In day-to-day life, as in science, we all resist fundamental paradigm change. Social scientist Jay Stuart Snelson calls this resistance an ideological immune system: “educated, intelligent, and successful adults rarely change their most fundamental presuppositions” (1993, p. 54). According to Snelson, the more knowledge individuals have accumulated, and the more well-founded their theories have become (and remember, we all tend to [ look for and remember confirmatory evidence, not counterevidence), the greater the confidence in their ideologies. The consequence of this, however, is that we build up an “immunity” against new ideas that do not corroborate previous ones. Historians of science call this the Planck Problem, after physicist Max Planck, who made this observation on what must happen for innovation to occur in science: “An important scientific innovation rarely makes its way by gradually winning over and converting its opponents: it rarely happens that Saul becomes Paul. What does happen is that its opponents gradually die out and that the growing generation is familiarized with the idea from the beginning” (1936, p. 97).

Planck Problem

Psychologist David Perkins conducted an interesting correlational study in which he found a strong positive correlation between intelligence (measured by a standard IQ test) and the ability to give reasons for taking a point of view and defending that position; he also found a strong negative correlation between intelligence and the ability to consider other alternatives. That is, the higher the IQ, the greater the potential for ideological immunity. Ideological immunity is built into the scientific enterprise, where it functions as a filter against potentially overwhelming novelty. As historian of science I. B. Cohen explained, “New and revolutionary systems of science tend to be resisted rather than welcomed with open arms, because every successful scientist has a vested intellectual, social, and even financial interest in maintaining the status quo. If every revolutionary new idea were welcomed with open arms, utter chaos would be the result” (1985, p. 35).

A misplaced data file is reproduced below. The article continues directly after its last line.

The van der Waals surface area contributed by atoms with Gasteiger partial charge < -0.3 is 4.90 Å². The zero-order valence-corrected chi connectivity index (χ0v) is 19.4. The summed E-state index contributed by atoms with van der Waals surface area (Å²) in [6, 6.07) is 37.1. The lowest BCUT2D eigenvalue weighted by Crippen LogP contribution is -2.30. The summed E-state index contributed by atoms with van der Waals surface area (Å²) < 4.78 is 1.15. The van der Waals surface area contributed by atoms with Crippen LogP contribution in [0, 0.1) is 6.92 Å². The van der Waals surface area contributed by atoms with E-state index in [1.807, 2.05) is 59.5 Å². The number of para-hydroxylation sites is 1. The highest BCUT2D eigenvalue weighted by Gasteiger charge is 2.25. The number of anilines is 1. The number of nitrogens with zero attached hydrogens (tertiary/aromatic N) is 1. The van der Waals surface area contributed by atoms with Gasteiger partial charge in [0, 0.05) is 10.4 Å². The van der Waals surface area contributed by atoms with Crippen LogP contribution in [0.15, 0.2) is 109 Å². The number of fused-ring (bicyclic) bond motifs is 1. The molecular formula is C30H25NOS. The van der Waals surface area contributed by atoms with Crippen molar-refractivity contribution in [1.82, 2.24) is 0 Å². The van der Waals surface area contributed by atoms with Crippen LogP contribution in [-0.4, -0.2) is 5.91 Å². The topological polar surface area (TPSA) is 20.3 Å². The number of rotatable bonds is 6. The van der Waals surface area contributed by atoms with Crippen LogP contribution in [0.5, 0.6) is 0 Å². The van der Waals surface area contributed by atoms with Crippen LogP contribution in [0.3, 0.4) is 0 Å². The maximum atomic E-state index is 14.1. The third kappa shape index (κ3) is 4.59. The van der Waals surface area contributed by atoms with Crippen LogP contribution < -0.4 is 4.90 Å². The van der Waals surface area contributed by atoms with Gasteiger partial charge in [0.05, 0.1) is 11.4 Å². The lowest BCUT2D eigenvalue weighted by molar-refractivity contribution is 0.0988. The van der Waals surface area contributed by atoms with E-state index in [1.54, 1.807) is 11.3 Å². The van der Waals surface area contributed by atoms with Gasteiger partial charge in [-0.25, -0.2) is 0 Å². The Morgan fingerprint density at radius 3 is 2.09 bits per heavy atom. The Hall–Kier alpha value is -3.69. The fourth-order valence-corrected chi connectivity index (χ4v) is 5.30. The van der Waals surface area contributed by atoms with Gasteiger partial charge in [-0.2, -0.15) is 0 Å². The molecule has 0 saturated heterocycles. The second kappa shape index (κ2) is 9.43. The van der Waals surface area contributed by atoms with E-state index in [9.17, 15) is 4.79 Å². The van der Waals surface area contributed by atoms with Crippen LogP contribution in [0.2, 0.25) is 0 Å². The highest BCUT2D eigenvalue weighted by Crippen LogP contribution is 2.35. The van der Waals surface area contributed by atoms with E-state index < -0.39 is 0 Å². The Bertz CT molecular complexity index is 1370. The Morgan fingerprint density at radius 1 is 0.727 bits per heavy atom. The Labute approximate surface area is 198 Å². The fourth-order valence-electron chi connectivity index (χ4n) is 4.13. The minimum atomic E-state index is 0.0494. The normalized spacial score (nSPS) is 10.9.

the potential for ideological immunity

In the end, history rewards those who are “right” (at least provisionally). Change does occur. In astronomy, the Ptolemaic geocentric universe was slowly displaced by Copernicus’s heliocentric system. In geology, George Cuvier’s catastrophism was gradually wedged out by the more soundly supported uniformitarianism of James Hutton and Charles Lyell. In biology, Darwin’s evolution theory superseded creationist belief in the immutability of species. In Earth history, Alfred Wegener’s idea of continental drift took nearly a half century to overcome the received dogma of fixed and stable continents. Ideological immunity can be overcome in science and in daily life, but it takes time and corroboration.


Spinoza’s Dictum

Skeptics have the very human tendency to relish debunking what we already believe to be nonsense. It is fun to recognize other people’s fallacious reasoning, but that’s not the whole point. As skeptics and critical thinkers, we must move beyond our emotional responses because by understanding how others have gone wrong and how science is subject to social control and cultural influences, we can improve our understanding of how the world works. It is for this reason that it is so important for us to understand the history of both science and pseudoscience. If we see the larger picture of how these movements evolve and figure out how their thinking went wrong, we won’t make the same mistakes. The seventeenth-century Dutch philosopher Baruch Spinoza said it best: “I have made a ceaseless effort not to ridicule, not to bewail, not to scorn human actions, but to understand them.”

 Spinoza's Dictum